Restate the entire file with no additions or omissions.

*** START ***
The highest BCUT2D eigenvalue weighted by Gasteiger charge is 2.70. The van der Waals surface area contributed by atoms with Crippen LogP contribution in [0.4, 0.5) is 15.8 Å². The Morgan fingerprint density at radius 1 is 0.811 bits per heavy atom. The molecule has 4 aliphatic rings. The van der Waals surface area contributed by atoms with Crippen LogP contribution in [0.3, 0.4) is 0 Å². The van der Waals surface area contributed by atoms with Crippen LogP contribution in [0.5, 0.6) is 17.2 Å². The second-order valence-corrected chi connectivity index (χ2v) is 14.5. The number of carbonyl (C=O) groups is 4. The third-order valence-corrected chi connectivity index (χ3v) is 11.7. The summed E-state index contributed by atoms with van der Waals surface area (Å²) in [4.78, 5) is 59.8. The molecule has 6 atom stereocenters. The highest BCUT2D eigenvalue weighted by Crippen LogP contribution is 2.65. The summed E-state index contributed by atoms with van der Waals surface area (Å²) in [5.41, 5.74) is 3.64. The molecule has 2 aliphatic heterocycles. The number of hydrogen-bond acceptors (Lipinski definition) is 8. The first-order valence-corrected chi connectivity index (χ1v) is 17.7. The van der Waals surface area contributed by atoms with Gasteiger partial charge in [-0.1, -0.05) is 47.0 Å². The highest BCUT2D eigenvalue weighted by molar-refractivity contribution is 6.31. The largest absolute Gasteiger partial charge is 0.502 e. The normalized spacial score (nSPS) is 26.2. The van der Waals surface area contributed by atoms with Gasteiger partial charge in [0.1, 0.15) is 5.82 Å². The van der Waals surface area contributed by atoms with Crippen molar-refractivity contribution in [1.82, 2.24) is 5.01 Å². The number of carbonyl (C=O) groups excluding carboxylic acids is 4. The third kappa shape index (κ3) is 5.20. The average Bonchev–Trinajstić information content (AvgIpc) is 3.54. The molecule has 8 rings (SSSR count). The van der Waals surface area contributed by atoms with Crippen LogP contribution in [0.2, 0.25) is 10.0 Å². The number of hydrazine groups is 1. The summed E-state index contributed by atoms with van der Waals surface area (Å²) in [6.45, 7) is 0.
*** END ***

The highest BCUT2D eigenvalue weighted by Gasteiger charge is 2.70. The van der Waals surface area contributed by atoms with Crippen LogP contribution in [0.4, 0.5) is 15.8 Å². The Morgan fingerprint density at radius 1 is 0.811 bits per heavy atom. The molecule has 4 aliphatic rings. The van der Waals surface area contributed by atoms with Crippen LogP contribution in [0.3, 0.4) is 0 Å². The van der Waals surface area contributed by atoms with Crippen LogP contribution in [0.5, 0.6) is 17.2 Å². The second-order valence-corrected chi connectivity index (χ2v) is 14.5. The number of carbonyl (C=O) groups is 4. The third-order valence-corrected chi connectivity index (χ3v) is 11.7. The summed E-state index contributed by atoms with van der Waals surface area (Å²) in [4.78, 5) is 59.8. The molecule has 6 atom stereocenters. The highest BCUT2D eigenvalue weighted by Crippen LogP contribution is 2.65. The summed E-state index contributed by atoms with van der Waals surface area (Å²) in [5.41, 5.74) is 3.64. The molecule has 2 aliphatic heterocycles. The number of hydrogen-bond acceptors (Lipinski definition) is 8. The first-order valence-corrected chi connectivity index (χ1v) is 17.7. The van der Waals surface area contributed by atoms with Gasteiger partial charge in [-0.1, -0.05) is 47.0 Å². The highest BCUT2D eigenvalue weighted by molar-refractivity contribution is 6.31. The largest absolute Gasteiger partial charge is 0.502 e. The normalized spacial score (nSPS) is 26.2. The van der Waals surface area contributed by atoms with Gasteiger partial charge in [0.1, 0.15) is 5.82 Å². The van der Waals surface area contributed by atoms with Crippen molar-refractivity contribution in [1.82, 2.24) is 5.01 Å². The number of carbonyl (C=O) groups excluding carboxylic acids is 4. The third kappa shape index (κ3) is 5.20. The average Bonchev–Trinajstić information content (AvgIpc) is 3.54. The molecule has 8 rings (SSSR count). The van der Waals surface area contributed by atoms with Crippen LogP contribution in [0.2, 0.25) is 10.0 Å². The number of hydrazine groups is 1. The summed E-state index contributed by atoms with van der Waals surface area (Å²) in [6.45, 7) is 0.